And Eric reminded me of a quote -and here I'm paraphrasing - he remembers Prince saying to him 'I can't imagine what it would be like to tell Miles what to do.' In other words, 'I wouldn't want anybody telling me what to do, so how dare I tell the great Miles Davis what to do.' So the idea of being in a studio with Miles and trying to direct him was foreign to him and he just couldn't even conceive of that scenario. The irony was that Miles would have welcomed it and that's what we were trying to get through to Prince. Unlike Prince, Miles was somebody who was open to that and who would be interested in seeing where you would take him. Miles had the spirit of adventure to be wide open to see what it would be like for you to direct him as a producer. It was really all about Prince being completely intimidated at being in that role and how he really couldn't understand someone being in that role.

TLM: Prince pulled the track from the album.

AL: I remember Prince's reaction when he got the tape back - he wasn't enthralled with it. Not so much because of what Miles had done with it. But he just lived with the song long enough and realised that there wasn't really anything brilliant about it. It was something that had been hastily and impulsively done. I feel certain that Prince felt that if there was going to be a collaboration that was officially released, it should be something more significant than what that track was. That wasn't a reflection of Miles's playing, but more about the composition and the significance of the quality of the track in itself. (...)

TLM: What happened after that?

AL: They stayed in touch with occasional phone calls back and forth. (...) Sometimes I'd come back from the grocery store and there'd be this raspy voice on the answer machine saying "tell that little purple motherfucker to contact me!"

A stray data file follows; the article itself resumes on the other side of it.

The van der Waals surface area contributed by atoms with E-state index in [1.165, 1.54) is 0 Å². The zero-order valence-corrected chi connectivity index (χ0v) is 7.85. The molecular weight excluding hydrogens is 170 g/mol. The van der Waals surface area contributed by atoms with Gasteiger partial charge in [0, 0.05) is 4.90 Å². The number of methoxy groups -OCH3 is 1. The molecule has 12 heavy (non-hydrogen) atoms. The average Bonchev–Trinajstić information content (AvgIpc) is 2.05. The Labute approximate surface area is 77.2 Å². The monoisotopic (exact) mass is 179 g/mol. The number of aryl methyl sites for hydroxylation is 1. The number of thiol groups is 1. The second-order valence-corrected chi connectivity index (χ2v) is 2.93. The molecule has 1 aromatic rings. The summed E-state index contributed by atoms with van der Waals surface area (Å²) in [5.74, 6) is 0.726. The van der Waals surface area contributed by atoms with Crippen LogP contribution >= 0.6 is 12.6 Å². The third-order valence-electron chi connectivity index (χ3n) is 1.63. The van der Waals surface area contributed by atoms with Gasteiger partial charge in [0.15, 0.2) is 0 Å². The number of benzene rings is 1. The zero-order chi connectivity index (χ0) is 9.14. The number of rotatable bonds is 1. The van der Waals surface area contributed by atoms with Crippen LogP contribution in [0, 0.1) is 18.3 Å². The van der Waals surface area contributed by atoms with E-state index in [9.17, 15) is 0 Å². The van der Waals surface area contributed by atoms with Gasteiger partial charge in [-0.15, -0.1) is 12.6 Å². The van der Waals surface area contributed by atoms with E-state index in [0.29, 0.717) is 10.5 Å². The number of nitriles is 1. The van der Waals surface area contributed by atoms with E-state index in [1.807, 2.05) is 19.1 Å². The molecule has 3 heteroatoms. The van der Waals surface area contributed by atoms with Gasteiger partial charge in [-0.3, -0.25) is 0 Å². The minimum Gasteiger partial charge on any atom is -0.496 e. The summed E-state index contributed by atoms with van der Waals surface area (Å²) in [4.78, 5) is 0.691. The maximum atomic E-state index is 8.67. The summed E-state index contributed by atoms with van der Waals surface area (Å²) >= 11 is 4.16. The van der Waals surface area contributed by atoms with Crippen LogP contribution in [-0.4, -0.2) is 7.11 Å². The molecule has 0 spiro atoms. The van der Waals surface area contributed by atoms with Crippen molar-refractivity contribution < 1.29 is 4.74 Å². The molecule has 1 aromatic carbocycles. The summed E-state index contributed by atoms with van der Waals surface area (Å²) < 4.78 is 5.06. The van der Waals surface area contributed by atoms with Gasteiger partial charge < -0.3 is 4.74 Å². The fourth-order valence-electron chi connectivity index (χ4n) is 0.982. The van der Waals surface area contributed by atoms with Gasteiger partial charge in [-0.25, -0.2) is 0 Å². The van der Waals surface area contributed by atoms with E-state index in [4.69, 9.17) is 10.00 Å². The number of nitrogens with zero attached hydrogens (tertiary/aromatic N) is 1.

TLM: Miles and Prince met in 1987?

AL: Prince asked Miles if he could come to the studio and hang out and maybe come over for dinner. (...) Miles hung out for a few hours and Prince then had Miles over for dinner. Prince invited his father, who had been a local jazz pianist. He was an extremely eccentric player - I think he styled himself as a local wannabee Thelonius Monk! (...)

Eric says it was one of the oddest dinners he'd ever had! It wasn't exactly tense, but it wasn't exactly casual! There was so much tip-toeing. Eric says it was like two boxers feeling each other out. At one point Miles turned to Prince's Dad and said 'So you're a musician too?' And Prince's Dad says: 'I was a piano player but always saw myself as [saxophonist] Lucky Thompson.' Miles replied 'what the fuck did you want to do that for?' and the whole table collapsed! Then Miles asked Eric 'How do you stand when you play? Stand up and let me see.' So in the middle of this dinner Eric stands up as if he was playing! Towards the end of the dinner Miles says to Prince's Dad, "Now I know why that motherfucking son of yours is so crazy!" It wasn't exactly relaxed, but there was a lot of love in the house.


TLM: But Miles and Prince DID perform on-stage at the famous 1987 New Year's Eve concert.

AL: It was a benefit that Prince had decided to do for homeless people in Minnesota. (...) At some point, it crossed Prince's mind that we should invite Miles. Miles flew in from Europe with Gordon and Foley. They attended the dinner and he was delightful - sociable, charming. He met my parents - they thought he was the nicest guy in the world! My mum's now 94 and afterwards she read the stories in Miles's autobiography and said "He didn't seem like that sort of guy to me!"

(...) Of course it was arranged that Miles would sit in. The upshot of this was, that like James Brown, Prince has a set of elaborate cues for his band that cue certain breakdowns and changes of tempo and so on that he will spontaneously signal. Now he might be doing a vamp and let's say Eric is doing a tenor solo, Prince would just spontaneously feel he wants to break down and so if Eric hears that signal, he'll know what to expect, so if there's a change in key or tempo in the middle of a solo, he can follow it. Of course Miles had no way of knowing all this and so didn't know what to expect. So after the performance Miles comes off-stage and says "That little motherfucker tried to set me up!"